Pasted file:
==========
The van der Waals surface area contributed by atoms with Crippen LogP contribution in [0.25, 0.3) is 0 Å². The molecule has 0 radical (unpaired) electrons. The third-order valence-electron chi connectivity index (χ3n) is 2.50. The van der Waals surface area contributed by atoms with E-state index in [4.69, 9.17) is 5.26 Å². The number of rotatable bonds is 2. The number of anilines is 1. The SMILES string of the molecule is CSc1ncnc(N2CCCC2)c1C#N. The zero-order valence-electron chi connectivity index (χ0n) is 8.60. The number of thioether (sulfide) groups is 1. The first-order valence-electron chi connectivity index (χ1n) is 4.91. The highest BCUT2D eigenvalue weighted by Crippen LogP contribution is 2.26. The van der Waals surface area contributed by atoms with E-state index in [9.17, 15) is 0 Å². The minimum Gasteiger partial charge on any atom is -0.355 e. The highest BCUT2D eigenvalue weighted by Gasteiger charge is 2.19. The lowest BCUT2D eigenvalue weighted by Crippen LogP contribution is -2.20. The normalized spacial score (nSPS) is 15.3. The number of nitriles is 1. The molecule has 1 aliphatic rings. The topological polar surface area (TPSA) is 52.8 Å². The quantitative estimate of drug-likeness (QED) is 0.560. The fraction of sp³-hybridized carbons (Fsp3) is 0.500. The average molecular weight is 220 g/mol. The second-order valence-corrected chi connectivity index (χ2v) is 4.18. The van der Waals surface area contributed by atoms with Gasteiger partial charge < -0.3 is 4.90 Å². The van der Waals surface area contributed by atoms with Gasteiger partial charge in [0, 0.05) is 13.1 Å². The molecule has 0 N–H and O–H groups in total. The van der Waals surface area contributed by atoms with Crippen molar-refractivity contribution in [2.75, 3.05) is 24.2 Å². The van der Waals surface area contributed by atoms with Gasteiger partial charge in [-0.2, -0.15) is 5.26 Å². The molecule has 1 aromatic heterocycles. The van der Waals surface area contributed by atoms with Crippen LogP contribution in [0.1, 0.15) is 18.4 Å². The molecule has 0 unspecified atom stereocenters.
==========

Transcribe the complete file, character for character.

The van der Waals surface area contributed by atoms with Crippen LogP contribution in [0.25, 0.3) is 0 Å². The molecule has 0 radical (unpaired) electrons. The third-order valence-electron chi connectivity index (χ3n) is 2.50. The van der Waals surface area contributed by atoms with E-state index in [4.69, 9.17) is 5.26 Å². The number of rotatable bonds is 2. The number of anilines is 1. The SMILES string of the molecule is CSc1ncnc(N2CCCC2)c1C#N. The zero-order valence-electron chi connectivity index (χ0n) is 8.60. The number of thioether (sulfide) groups is 1. The first-order valence-electron chi connectivity index (χ1n) is 4.91. The highest BCUT2D eigenvalue weighted by Crippen LogP contribution is 2.26. The van der Waals surface area contributed by atoms with E-state index in [9.17, 15) is 0 Å². The minimum Gasteiger partial charge on any atom is -0.355 e. The highest BCUT2D eigenvalue weighted by Gasteiger charge is 2.19. The lowest BCUT2D eigenvalue weighted by Crippen LogP contribution is -2.20. The normalized spacial score (nSPS) is 15.3. The number of nitriles is 1. The molecule has 1 aliphatic rings. The topological polar surface area (TPSA) is 52.8 Å². The quantitative estimate of drug-likeness (QED) is 0.560. The fraction of sp³-hybridized carbons (Fsp3) is 0.500. The average molecular weight is 220 g/mol. The second-order valence-corrected chi connectivity index (χ2v) is 4.18. The van der Waals surface area contributed by atoms with Gasteiger partial charge < -0.3 is 4.90 Å². The van der Waals surface area contributed by atoms with Gasteiger partial charge in [0, 0.05) is 13.1 Å². The molecule has 0 N–H and O–H groups in total. The van der Waals surface area contributed by atoms with Crippen molar-refractivity contribution in [2.75, 3.05) is 24.2 Å². The van der Waals surface area contributed by atoms with Gasteiger partial charge in [-0.2, -0.15) is 5.26 Å². The molecule has 1 aromatic heterocycles. The van der Waals surface area contributed by atoms with Crippen LogP contribution in [0.1, 0.15) is 18.4 Å². The molecule has 0 unspecified atom stereocenters.